Everything Dies…and Sometimes it’s Hilarious: Why You Should Watch Dexter and True Blood this Summer


I can’t put my finger on why exactly, but it seems that we humans really do have an appetite for destruction.  I’ve never really thought about the phrase outside of it being the title of my all-time favorite album by my all-time favorite band which is strange given my propensity for giving far more thought than most things warrant. Now that it’s apparent, it’s like it was always there and I just couldn’t see it. Like the “fucking schooner”  in the Magic Eye picture* or Timothy Busfield as the brother in law in Field Of Dreams, once you see it you wonder how long it’s been like that. We slow down to catch glimpses of car crashes, and bundle stock disaster footage into prime time programming. Heck, some people actually suffered from forms of Post-Traumatic Stress Disorder just from WATCHING extensive coverage of the events of 9/11.   All of us in some way (myself included) crave watching things fall apart (or burn, or explode). It has probably been that way since mankind was still in its infancy.  Lightning fires in the landscape most likely captivated man until he could control its power, undoubtedly leading to his wonderment at the possible swaths of destruction that now rested in his hands.  It’s something we have been doing since our own infancy as well. Anyone who has been around children can tell you that feigning injury is a surefire way to make a child laugh, and that building towers out of blocks routinely leads to mini re-enactments of Godzilla laying Tokyo to waste. Accompanied by giggles of course.  It’s in us from early on because it’s been in us since early on.

As Jen Engle illustrated, our thirst for debacle (at the very least our fascination with it) isn’t limited to tragedies or imploded bridges on TV. We also gobble up the juicy details of celebrities lives slowly unraveling while second guessing every decision they make right down to what they are wearing to walk their dog. Reading US Weekly is the same as binging on YouTube videos of juvenile mayhem, or even lighting your neighbor’s pool house on fire. In ways we create “celebrities” just to tear them down. I would go as far to say that we enjoy watching chaos and ruin in the lives of strangers that we don’t identify with, perhaps viewing them as below us because of moral deficiencies or their lack of teeth or bras. This is evidenced by the continued production of daytime trash-reality like Jerry Springer and Judge Joe Brown as well as recent TV success stories Jersey Shore, Honey Boo Boo and Teen Mom (Network success that is. The people on these shows sometimes achieve minor celeb status and modest wealth, but given that the dignity they give up in doing so essentially equates to committing suicide on camera, I would hardly call them successes). The gossip industry that flourishes in Western society is pretty much a continuation of that child that keeps building towers and knocking them down out of sheer amusement (amusement that they sell for huge profits).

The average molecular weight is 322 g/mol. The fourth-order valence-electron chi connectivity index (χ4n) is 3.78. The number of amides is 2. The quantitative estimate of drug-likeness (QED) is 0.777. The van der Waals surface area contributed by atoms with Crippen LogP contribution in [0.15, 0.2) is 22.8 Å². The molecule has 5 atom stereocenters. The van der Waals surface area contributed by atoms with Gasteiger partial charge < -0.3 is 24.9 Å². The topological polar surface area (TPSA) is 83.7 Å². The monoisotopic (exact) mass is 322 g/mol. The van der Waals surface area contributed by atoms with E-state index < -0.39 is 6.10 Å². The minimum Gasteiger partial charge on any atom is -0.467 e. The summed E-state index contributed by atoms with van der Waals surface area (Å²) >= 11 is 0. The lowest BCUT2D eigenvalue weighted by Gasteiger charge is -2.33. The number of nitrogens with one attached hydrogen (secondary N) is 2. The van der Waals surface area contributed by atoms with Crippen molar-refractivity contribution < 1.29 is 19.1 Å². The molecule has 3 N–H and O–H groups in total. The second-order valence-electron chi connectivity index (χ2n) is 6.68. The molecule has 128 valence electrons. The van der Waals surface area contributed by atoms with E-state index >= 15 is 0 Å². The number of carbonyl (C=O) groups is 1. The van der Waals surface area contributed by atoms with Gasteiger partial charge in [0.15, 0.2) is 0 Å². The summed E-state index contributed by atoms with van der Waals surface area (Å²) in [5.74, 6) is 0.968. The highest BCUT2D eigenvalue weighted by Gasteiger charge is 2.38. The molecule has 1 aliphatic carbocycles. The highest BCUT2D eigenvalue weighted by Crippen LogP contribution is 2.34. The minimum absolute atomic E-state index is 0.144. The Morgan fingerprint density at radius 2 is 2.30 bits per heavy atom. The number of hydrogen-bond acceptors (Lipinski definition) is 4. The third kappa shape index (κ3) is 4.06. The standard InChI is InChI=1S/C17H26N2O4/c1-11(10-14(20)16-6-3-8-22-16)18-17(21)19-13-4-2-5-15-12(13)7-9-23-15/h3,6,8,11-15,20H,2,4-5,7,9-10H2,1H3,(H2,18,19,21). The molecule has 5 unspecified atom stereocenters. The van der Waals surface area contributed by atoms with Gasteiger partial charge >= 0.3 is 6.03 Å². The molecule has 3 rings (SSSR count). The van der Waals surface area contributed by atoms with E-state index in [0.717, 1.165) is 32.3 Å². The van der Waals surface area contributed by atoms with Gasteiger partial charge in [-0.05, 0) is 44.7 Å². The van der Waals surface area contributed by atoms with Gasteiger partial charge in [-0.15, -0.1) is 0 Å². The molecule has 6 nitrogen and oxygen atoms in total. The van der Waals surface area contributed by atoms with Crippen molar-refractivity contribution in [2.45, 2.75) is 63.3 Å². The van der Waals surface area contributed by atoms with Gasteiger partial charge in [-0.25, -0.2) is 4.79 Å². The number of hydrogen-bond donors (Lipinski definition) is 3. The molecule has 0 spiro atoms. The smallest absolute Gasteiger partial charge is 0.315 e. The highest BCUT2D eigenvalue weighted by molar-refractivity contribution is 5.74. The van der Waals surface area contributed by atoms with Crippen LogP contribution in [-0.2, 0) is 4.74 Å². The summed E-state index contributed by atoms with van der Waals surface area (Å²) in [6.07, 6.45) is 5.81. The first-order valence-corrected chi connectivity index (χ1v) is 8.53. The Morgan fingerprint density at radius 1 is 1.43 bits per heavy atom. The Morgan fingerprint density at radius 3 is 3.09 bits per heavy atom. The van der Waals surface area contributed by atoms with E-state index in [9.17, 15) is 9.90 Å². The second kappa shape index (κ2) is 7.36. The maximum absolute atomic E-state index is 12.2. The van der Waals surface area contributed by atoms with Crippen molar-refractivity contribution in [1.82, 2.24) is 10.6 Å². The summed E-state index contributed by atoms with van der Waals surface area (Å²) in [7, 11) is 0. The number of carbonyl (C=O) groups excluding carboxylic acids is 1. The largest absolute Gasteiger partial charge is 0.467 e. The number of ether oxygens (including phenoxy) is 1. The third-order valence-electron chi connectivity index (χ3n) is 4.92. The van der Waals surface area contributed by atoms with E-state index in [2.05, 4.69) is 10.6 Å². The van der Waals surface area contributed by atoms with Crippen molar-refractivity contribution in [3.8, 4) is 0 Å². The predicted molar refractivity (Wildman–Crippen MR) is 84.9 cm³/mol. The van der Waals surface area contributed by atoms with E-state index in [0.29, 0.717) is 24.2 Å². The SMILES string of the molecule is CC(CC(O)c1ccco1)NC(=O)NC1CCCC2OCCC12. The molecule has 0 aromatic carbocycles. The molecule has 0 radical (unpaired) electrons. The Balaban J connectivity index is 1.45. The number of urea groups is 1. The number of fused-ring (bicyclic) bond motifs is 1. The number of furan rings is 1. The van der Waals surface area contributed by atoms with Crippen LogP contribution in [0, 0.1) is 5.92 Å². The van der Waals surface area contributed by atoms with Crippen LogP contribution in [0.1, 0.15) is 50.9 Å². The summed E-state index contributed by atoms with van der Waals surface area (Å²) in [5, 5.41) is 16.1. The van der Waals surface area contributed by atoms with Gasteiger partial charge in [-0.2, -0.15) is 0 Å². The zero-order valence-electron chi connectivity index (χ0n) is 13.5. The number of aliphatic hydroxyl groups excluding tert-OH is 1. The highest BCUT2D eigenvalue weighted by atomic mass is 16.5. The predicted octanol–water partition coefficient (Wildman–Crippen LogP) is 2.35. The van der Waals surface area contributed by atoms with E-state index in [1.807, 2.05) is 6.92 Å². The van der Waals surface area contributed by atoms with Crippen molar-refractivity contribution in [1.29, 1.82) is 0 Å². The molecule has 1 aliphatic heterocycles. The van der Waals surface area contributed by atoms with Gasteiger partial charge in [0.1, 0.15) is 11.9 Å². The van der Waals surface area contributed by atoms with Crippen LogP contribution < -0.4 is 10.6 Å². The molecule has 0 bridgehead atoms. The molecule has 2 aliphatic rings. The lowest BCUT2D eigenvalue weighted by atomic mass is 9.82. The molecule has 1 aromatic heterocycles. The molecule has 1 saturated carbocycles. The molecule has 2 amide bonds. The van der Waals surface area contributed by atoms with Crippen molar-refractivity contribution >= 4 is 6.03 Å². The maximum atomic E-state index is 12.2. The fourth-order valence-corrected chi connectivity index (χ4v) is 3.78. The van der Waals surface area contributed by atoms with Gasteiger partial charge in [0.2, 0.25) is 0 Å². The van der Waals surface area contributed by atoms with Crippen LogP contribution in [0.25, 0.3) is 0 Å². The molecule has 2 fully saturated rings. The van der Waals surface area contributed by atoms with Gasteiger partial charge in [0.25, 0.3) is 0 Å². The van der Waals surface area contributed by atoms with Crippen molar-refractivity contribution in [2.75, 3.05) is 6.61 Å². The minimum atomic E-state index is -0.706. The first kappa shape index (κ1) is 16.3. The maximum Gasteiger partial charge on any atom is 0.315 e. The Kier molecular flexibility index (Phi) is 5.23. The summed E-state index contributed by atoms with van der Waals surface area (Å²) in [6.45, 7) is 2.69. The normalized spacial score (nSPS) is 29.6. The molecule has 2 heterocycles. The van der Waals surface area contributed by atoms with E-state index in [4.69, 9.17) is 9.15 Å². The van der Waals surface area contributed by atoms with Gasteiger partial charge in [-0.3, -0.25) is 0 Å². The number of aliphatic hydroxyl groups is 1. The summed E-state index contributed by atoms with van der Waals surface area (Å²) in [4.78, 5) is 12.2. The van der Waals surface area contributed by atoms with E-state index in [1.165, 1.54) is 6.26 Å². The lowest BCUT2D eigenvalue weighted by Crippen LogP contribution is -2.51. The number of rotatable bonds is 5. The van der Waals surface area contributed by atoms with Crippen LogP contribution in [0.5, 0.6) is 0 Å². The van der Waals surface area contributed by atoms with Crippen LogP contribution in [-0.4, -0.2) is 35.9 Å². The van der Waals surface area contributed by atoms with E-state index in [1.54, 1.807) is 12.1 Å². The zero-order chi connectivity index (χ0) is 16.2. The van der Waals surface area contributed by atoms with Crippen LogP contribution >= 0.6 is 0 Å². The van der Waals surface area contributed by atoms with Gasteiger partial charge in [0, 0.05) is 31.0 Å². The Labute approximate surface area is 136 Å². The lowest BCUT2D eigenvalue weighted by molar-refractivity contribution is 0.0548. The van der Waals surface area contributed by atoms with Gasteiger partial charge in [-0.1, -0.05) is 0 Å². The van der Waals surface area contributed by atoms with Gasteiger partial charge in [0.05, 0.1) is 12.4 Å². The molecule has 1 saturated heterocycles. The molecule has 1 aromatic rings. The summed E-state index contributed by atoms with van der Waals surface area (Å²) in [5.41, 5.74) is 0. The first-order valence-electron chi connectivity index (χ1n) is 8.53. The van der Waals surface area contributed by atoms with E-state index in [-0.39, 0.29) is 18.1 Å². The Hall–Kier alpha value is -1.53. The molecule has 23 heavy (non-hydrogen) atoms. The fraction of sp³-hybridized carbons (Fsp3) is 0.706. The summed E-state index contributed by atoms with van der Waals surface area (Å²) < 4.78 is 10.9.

I’ve tried hard to divest myself of these urges, but I’m starting to think that you can’t fight nature and that instead of telling myself that I’m somehow different from society at large, I should just shut up and accept that I love watching the fall.  While not consuming the reality shows directly, I watch the clip show, The Soup, which means I love reality TV but don’t have the time to watch it. Guns N’ Roses is my favorite band, partly because of the way that they completely fell apart. And watching television shows that I used to love even though they have turned into poorly written farces that barely resemble anything that they used to be (just like Guns N’ Roses) can be super fun.

Sometimes the shows that promised us so much (and much of the time delivered) take turns that we never saw coming or that we didn’t want to see coming.  Maybe a new character is introduced (or inexplicably killed off) or we are brought to a new locale (also usually inexplicably). Either way we, the viewer, usually find ourselves being asked to accept plot devices and stories that make no sense and typically undo seasons of what we thought were careful writing and characterization, reminding us that death comes for all TV shows as surely as it does for everything else we know and love in this temporal existence. We die, Grandma dies and our favorite programs will cease to be good.  There are obviously some exceptions (you can debate among yourselves), but shows will always hit a point of no return, where it gets incrementally shittier and shittier. Sure this is nothing new. A lot of people would call this decline “jumping the shark” and most of the time they would probably be right.  I’m talking past the point when the show begins its descent from whatever pinnacle it had reached, when it looks like its just floundering, incoherently turning Emmy-winning roles into what feels like it could be people in animal costumes. That is how far past the good old days we are at this point. I’m talking about the end and the times right before it, when only the stubborn and clueless dare to tread.